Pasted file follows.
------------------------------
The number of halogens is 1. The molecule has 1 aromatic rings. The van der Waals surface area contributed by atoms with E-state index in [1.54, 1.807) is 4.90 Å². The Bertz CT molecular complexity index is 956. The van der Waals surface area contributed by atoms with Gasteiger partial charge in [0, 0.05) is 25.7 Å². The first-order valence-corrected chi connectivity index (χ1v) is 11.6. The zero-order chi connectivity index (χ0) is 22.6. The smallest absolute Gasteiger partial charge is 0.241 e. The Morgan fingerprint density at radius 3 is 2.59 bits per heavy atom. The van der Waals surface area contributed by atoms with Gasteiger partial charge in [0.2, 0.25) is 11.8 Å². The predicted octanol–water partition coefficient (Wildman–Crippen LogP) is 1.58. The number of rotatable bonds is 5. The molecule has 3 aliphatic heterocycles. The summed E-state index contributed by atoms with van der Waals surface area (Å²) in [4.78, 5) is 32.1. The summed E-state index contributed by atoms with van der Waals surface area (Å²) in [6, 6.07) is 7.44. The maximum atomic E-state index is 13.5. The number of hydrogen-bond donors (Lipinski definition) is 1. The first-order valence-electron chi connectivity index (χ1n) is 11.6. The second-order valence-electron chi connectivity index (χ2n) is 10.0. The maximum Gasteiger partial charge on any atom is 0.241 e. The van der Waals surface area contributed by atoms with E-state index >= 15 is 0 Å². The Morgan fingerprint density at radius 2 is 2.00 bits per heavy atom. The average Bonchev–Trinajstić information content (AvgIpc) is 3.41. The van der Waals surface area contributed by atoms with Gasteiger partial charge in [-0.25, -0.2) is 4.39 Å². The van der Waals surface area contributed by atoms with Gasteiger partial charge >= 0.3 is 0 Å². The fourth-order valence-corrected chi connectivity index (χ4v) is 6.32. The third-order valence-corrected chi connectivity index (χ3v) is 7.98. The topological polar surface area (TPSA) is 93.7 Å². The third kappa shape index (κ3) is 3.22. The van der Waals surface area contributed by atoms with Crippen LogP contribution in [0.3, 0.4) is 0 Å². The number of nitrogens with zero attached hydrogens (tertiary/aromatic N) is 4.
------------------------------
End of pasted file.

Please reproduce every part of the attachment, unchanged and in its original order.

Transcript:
The number of halogens is 1. The molecule has 1 aromatic rings. The van der Waals surface area contributed by atoms with E-state index in [1.54, 1.807) is 4.90 Å². The Bertz CT molecular complexity index is 956. The van der Waals surface area contributed by atoms with Gasteiger partial charge in [0, 0.05) is 25.7 Å². The first-order valence-corrected chi connectivity index (χ1v) is 11.6. The zero-order chi connectivity index (χ0) is 22.6. The smallest absolute Gasteiger partial charge is 0.241 e. The Morgan fingerprint density at radius 3 is 2.59 bits per heavy atom. The van der Waals surface area contributed by atoms with Gasteiger partial charge in [0.2, 0.25) is 11.8 Å². The predicted octanol–water partition coefficient (Wildman–Crippen LogP) is 1.58. The number of rotatable bonds is 5. The molecule has 3 aliphatic heterocycles. The summed E-state index contributed by atoms with van der Waals surface area (Å²) in [4.78, 5) is 32.1. The summed E-state index contributed by atoms with van der Waals surface area (Å²) in [6, 6.07) is 7.44. The maximum atomic E-state index is 13.5. The number of hydrogen-bond donors (Lipinski definition) is 1. The first-order valence-electron chi connectivity index (χ1n) is 11.6. The second-order valence-electron chi connectivity index (χ2n) is 10.0. The maximum Gasteiger partial charge on any atom is 0.241 e. The van der Waals surface area contributed by atoms with E-state index >= 15 is 0 Å². The Morgan fingerprint density at radius 2 is 2.00 bits per heavy atom. The average Bonchev–Trinajstić information content (AvgIpc) is 3.41. The van der Waals surface area contributed by atoms with Gasteiger partial charge in [-0.25, -0.2) is 4.39 Å². The van der Waals surface area contributed by atoms with Gasteiger partial charge >= 0.3 is 0 Å². The fourth-order valence-corrected chi connectivity index (χ4v) is 6.32. The third-order valence-corrected chi connectivity index (χ3v) is 7.98. The topological polar surface area (TPSA) is 93.7 Å². The third kappa shape index (κ3) is 3.22. The van der Waals surface area contributed by atoms with Crippen LogP contribution in [0.3, 0.4) is 0 Å². The number of nitrogens with zero attached hydrogens (tertiary/aromatic N) is 4.